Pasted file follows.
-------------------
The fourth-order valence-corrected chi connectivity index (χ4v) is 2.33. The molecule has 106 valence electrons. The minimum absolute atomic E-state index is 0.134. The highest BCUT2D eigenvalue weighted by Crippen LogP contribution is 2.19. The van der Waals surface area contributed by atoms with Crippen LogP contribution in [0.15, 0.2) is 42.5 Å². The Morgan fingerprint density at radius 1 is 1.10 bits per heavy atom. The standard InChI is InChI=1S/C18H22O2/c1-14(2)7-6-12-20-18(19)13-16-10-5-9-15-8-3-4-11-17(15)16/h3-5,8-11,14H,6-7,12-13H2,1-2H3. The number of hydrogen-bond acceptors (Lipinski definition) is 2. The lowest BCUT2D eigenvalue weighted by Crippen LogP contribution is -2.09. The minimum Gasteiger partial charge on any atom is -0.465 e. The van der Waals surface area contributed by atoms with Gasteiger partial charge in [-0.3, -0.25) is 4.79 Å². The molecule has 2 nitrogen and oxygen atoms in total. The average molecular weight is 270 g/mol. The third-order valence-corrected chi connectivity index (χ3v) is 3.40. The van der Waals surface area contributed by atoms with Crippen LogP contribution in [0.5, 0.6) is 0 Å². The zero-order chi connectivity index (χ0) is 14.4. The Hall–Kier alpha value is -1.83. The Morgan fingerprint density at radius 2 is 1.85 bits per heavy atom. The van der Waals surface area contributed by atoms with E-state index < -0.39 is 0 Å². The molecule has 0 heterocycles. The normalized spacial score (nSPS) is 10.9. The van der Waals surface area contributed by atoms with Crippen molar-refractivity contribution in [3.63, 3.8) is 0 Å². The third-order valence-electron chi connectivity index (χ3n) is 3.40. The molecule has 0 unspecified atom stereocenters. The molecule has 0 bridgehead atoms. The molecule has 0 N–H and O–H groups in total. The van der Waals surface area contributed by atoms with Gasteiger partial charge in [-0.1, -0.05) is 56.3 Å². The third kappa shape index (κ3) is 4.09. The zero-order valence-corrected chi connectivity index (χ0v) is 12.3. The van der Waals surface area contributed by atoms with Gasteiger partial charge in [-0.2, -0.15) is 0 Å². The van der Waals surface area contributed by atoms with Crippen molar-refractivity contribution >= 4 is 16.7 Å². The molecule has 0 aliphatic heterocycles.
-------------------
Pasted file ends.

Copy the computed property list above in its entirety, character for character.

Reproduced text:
The fourth-order valence-corrected chi connectivity index (χ4v) is 2.33. The molecule has 106 valence electrons. The minimum absolute atomic E-state index is 0.134. The highest BCUT2D eigenvalue weighted by Crippen LogP contribution is 2.19. The van der Waals surface area contributed by atoms with Crippen LogP contribution in [0.15, 0.2) is 42.5 Å². The Morgan fingerprint density at radius 1 is 1.10 bits per heavy atom. The standard InChI is InChI=1S/C18H22O2/c1-14(2)7-6-12-20-18(19)13-16-10-5-9-15-8-3-4-11-17(15)16/h3-5,8-11,14H,6-7,12-13H2,1-2H3. The number of hydrogen-bond acceptors (Lipinski definition) is 2. The lowest BCUT2D eigenvalue weighted by Crippen LogP contribution is -2.09. The minimum Gasteiger partial charge on any atom is -0.465 e. The van der Waals surface area contributed by atoms with Gasteiger partial charge in [-0.3, -0.25) is 4.79 Å². The molecule has 2 nitrogen and oxygen atoms in total. The average molecular weight is 270 g/mol. The third-order valence-corrected chi connectivity index (χ3v) is 3.40. The van der Waals surface area contributed by atoms with Crippen LogP contribution in [0.5, 0.6) is 0 Å². The zero-order chi connectivity index (χ0) is 14.4. The Hall–Kier alpha value is -1.83. The Morgan fingerprint density at radius 2 is 1.85 bits per heavy atom. The van der Waals surface area contributed by atoms with E-state index < -0.39 is 0 Å². The molecule has 0 heterocycles. The normalized spacial score (nSPS) is 10.9. The van der Waals surface area contributed by atoms with Crippen molar-refractivity contribution in [3.63, 3.8) is 0 Å². The third-order valence-electron chi connectivity index (χ3n) is 3.40. The molecule has 0 unspecified atom stereocenters. The molecule has 0 bridgehead atoms. The molecule has 0 N–H and O–H groups in total. The van der Waals surface area contributed by atoms with Gasteiger partial charge in [-0.1, -0.05) is 56.3 Å². The third kappa shape index (κ3) is 4.09. The zero-order valence-corrected chi connectivity index (χ0v) is 12.3. The van der Waals surface area contributed by atoms with Gasteiger partial charge in [-0.2, -0.15) is 0 Å². The van der Waals surface area contributed by atoms with Crippen molar-refractivity contribution >= 4 is 16.7 Å². The molecule has 0 aliphatic heterocycles.